reperiendi

The partition function and Wick rotation

Posted in Math, Quantum by Mike Stay on 2007 September 6

I was trying to understand Wick rotation by applying it in the case of a finite-dimensional Hilbert space, and came up with something strange. The way I’ve worked it out, it seems to map classical observables to quantum states! I’ve never heard anything like that before.

Say we have an n-qubit Hilbert space X=(\mathbb{C}^2)^{\otimes n}. This has the set of n-bit binary strings |0\ldots 00\rangle, |0\ldots 01\rangle, |0\ldots 10\rangle, \ldots |1\ldots 11\rangle as a basis. For brevity’s sake, I’ll write these as |0\rangle, |1\rangle, \ldots |2^n-1\rangle. Let

\displaystyle H = \sum_{j=0}^{2^n-1} E_j |j\rangle\langle j|,

where the E_j are real.

Now define the operators

\displaystyle V=\frac{1}{\sqrt{2}}\left(\begin{array}{cc}1&1\\1&-1\end{array}\right)

and W=V^{\otimes n}. V is the discrete Fourier transform on a 2-dimensional space; W is called the Walsh-Hadamard transform. W defines a conjugate basis to the qubit basis. The most important property of W for my purposes here is the fact that

\displaystyle |\phi\rangle := W|0\rangle = N_\phi\sum_{j=0}^{2^n-1} |j\rangle,

where the normalizing factor N_\phi = 2^{-n/2}. Modulo the normalizing factor, this is a sum over all possible states.

  • What’s the probability amplitude that when you start in the state |\phi\rangle and evolve according to H, the system will still be in the state |\phi\rangle ?

    \displaystyle \langle \phi|e^{-iHt}|\phi\rangle = \langle 0|W \; e^{-iHt} \; W|0\rangle = N_\phi^2 \sum_{j=0}^{2^n-1} \langle j| \; e^{-iHt} \; |j\rangle \displaystyle = N_\phi^2 \sum_{j=0}^{2^n-1} e^{-iE_jt}.

Except for a factor of i in the exponent and some normalization, this is the partition function for H. It’s been “Wick rotated.”

  • What’s the probability amplitude that when you start in the state |\phi\rangle and evolve according to H, the system will move to the arbitrary state \displaystyle |\psi\rangle ? Well,

    \displaystyle |\psi\rangle = N_\psi \sum_{j=0}^{2^n-1} \psi_j |j\rangle,

    where each \psi_j is an arbitrary complex number and N_\psi is a normalizing factor. So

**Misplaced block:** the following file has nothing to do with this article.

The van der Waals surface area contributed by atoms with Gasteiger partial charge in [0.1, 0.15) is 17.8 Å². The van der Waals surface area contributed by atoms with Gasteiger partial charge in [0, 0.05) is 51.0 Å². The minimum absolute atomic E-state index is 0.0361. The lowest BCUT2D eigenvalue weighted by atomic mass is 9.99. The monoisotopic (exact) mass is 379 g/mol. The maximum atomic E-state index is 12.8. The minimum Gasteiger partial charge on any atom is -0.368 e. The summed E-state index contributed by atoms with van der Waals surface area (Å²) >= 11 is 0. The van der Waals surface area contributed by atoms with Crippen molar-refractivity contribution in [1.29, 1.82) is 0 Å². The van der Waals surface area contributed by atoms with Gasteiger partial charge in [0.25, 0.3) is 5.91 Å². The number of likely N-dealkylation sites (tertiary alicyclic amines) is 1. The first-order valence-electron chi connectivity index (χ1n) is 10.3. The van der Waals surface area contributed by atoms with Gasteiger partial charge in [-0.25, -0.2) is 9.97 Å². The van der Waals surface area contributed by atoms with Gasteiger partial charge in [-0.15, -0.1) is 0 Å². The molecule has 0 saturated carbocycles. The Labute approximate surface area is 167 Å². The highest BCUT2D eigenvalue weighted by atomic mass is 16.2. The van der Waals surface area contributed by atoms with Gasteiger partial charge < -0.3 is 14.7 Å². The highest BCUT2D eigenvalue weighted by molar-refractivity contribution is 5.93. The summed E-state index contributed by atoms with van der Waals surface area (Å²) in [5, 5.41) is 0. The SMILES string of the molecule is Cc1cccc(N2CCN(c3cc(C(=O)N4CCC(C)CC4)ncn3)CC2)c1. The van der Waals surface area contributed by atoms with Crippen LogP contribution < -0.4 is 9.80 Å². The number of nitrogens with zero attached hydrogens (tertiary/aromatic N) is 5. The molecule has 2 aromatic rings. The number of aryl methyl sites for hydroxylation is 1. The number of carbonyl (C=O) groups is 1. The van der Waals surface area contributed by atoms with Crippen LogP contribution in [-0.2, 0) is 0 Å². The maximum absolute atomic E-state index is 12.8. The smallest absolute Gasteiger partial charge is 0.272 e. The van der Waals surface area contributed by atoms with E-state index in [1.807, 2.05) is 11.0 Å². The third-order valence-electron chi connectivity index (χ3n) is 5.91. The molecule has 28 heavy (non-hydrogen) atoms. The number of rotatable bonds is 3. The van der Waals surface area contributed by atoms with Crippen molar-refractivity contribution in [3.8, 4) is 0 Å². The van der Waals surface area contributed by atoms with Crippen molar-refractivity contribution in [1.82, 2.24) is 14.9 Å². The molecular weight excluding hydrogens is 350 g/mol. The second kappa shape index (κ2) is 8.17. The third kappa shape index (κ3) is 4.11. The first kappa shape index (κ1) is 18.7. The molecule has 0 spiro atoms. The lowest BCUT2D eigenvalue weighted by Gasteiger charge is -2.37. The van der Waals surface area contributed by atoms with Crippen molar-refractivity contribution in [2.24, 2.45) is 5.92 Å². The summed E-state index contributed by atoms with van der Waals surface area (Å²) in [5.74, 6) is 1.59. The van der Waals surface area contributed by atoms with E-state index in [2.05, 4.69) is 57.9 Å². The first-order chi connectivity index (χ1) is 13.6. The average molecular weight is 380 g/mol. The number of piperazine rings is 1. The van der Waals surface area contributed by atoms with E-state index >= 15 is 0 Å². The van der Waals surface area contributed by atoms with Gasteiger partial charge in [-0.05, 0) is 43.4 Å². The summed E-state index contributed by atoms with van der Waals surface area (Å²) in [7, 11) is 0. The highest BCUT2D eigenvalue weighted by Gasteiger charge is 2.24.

\displaystyle \langle \psi| \; e^{-iHt} \; |\phi\rangle = N_\psi N_\phi \sum_{j=0}^{2^n-1} \langle j|\psi_j \; e^{-iHt} \; |j\rangle \displaystyle = N_\psi N_\phi  \sum_{j=0}^{2^n-1} \psi_j e^{-iE_jt}.

If we divide this by the quantity above, we get the expectation value of a classical observable \psi at “temperature” 1/it:

\displaystyle \frac{N_\psi N_\phi \sum\limits_{j=0}^{2^n-1} \psi_j e^{-iE_jt}}{N_\phi N_\phi \sum\limits_{j=0}^{2^n-1} e^{-iE_jt}} = \frac{N_\psi}{N_\phi} \langle\psi\rangle.

 

This mapping from classical to quantum is not quantization. That maps classical observables to Hermetian operators, not to states—although, one might hit the state with the “Currying” isomorphism between states and linear transformations and get something useful.

I’m trying to work out how to connect this to a sum over paths instead of a sum over states; there’s some interesting stuff there, but I haven’t grokked it yet.

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One Response

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  1. reperiendi said, on 2007 November 29 at 5:10 pm

    It has to do with the analogy between statics in n space dimensions and dynamics in (n-1) space and one time dimension. See “A spring in imaginary time.”

    Each basis state describes a path in space of a spring parameterized by s; there’s an associated energy to the path. The zeta function tells what the probability is of finding the spring in that state given the spring’s temperature. A spring in equilibrium is in a minimal (really a critical) energy state.

    Changing s to it changes the length parameterization to imaginary time and the static problem to a dynamic one. E -> -iS. Then, by summing exp(iS) over all paths, you get the path of least (or critical) action.


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